For centuries the Iban, a tribe living near the rivers of Borneo, were feared because they practiced headhunting. Today the practice is banned and they now live peacefully as agriculturalists alongside their neighbours. But that doesn't mean they have abandoned all their customs. They are sticklers for etiquette, so never enter a longhouse without permission: always wait to be invited. However, they are generous, hospitable and placid people often keen to show off their traditional dance, music, textile-weaving, blow-piping, fishing and game-playing.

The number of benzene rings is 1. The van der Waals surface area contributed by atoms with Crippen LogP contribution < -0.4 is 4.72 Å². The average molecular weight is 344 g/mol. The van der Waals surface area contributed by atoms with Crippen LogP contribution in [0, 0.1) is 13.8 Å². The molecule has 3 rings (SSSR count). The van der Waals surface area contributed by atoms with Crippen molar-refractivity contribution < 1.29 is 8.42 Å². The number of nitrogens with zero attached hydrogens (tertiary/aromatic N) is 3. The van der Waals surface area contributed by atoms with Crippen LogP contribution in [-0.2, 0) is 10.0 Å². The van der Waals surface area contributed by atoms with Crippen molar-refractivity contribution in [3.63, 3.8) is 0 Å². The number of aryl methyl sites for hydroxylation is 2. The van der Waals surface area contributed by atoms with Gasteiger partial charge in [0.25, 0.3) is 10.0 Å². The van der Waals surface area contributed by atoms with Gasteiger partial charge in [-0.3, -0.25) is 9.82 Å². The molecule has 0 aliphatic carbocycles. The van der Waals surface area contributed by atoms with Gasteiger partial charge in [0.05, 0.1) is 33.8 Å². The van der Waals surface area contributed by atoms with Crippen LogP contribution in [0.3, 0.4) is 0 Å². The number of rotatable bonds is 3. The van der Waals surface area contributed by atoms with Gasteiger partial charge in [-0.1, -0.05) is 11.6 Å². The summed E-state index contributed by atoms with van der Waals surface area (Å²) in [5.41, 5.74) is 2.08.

The Iban people live in longhouses which are long, one-story dwellings, covered by a single roof usually woven of fronds from the ubiquitous sago palm. A longhouse can stretch as long as a city block and have five hundred people living in it, or it can house a community as few as a dozen.
The tradition of headhunting has been replaced by berjelai or "journey", where a young man leave sthe community to prove himself in the outside world - returning to community with television sets, generators and outboard motors instead of heads!